I don’t know about you, but my body is made up of a bunch of muscles. I’m certainly far more than “skin and bones”, anyway.  More often than not, these muscles try to solidify and turn themselves into a knotted pile of concrete. The best way to get me to relax is to pay someone an inordinate amount of money to work these knots into pliable muscle tissue once again. It’s my favorite gift to receive, ever. If you know someone who doesn’t like getting massages, you can give me the one you would have bought for them. I like to help however I can…

FocusAtWill:

If you know someone who does a lot of work at a computer, or needs to spend a lot of time concentrating on their work, this is the gift for them. Focus At Will is an online music streaming service that incorporates the science of certain sounds and songs into the science of concentration. It sounds hokey, but I can personally attest to its effectiveness. I turn this on every time I need to sit and write, or focus on accomplishing a task that needs my undivided attention. It has sounds for everyone – if you like peace and calm or noise and bustle. You can read up about the science behind it when you visit the site. It works, and it’s so worth it. Cross my heart. I’ve linked through my referral link, so they know I’m sending you. I’m not an affiliate, and this is not an affiliate link.

New Socks – and Money:

Nothing feels better on my feet than a brand new pair of socks. I’m one of those weirdos who would write “socks and underwear” on my Christmas list each year, because I needed them, and they’re super cozy. A lot of people feel cheated if they open a package of socks and/or undies for Christmas. It’s unfortunate, because really it’s a great gift. That said, a great way to beat their disappointment is to slip a few presidents in the box as well. Comfortable feet, cheeks, AND money? Best Christmas ever!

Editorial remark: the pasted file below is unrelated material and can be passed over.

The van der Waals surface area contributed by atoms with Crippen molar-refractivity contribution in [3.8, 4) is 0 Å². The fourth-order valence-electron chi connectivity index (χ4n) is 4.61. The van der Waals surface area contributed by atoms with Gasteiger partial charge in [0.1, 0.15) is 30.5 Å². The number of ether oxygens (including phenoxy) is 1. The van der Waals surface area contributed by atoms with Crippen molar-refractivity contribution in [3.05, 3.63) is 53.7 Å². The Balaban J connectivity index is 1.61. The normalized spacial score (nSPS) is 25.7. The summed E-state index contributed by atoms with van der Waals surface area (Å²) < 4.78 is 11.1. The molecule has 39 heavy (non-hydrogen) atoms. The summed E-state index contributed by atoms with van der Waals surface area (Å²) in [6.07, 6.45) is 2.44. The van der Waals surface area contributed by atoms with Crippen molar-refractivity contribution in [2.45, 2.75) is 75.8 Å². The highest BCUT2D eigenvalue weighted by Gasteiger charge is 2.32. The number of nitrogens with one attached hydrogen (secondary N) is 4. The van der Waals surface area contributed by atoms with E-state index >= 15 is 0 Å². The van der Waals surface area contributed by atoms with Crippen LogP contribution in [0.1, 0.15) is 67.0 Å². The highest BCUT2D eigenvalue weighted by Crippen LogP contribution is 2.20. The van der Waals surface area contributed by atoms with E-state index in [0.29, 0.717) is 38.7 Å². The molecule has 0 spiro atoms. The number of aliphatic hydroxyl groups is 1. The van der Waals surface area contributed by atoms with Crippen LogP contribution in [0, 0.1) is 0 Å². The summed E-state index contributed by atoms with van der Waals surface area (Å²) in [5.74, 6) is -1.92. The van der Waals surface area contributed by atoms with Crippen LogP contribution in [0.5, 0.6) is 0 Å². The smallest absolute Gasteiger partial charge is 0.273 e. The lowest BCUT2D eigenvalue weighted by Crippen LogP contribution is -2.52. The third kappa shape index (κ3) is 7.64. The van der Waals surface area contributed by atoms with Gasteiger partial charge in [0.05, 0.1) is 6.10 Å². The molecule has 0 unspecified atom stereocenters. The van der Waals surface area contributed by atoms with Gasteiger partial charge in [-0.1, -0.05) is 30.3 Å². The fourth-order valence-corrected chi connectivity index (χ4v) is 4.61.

So there you have it, my recommendations to help you get a meaningful and unique gift this Christmas. (Or next, if you’ve already got everyone covered this year.) Merry Christmas and happy gifting!

 

3 Ways Hurting Has Helped Me Heal

Call me stubborn, but I’ve never quite bought into the whole “pick yourself up and dust yourself off” mentality. If I’m going to feel something, I’m going to feel it until it’s all feeled-out. I’m going to be mad until I can’t be mad anymore. I’m going to laugh until my sides ache. I’m going to cry until I have no energy left to shed more tears.

I don’t pick myself up. I don’t dust myself off. I allow myself the freedom to roll or wallow, barge or bolt through, or whatever I need to do to make sure I understand what I’m feeling, and why. Usually, I end up learning from it.

After we lost Harlynn, my entire perspective shifted. I was forever changed. I realized I didn’t want to be stifled in my grief. I wanted, more than anything, to be allowed to grieve messy. And whether I was “allowed” to or not, it’s what I did.

With another Mother’s Day recently past, I once again waddled through grief in different stages. And I was okay with that.

3 Ways

So how has hurting helped me heal? Oh, let me count the ways! I’m by no means “healed” or restored to what – or who – I once was. But I know allowing myself to feel the hurt has been more of a healing journey than a hindered one. Here are three of the many ways I can share with you.

1. Doing What Matters

Before Harlynn died, we did what we had to. We went to our jobs, dropped Little Miss off every day of the week, went home, fulfilled social obligations, and hoped one day it would all pay off. When I returned to work from “maternity leave” – which totally sucked because I didn’t have a baby with me during those weeks – I found so many things about my life pointless.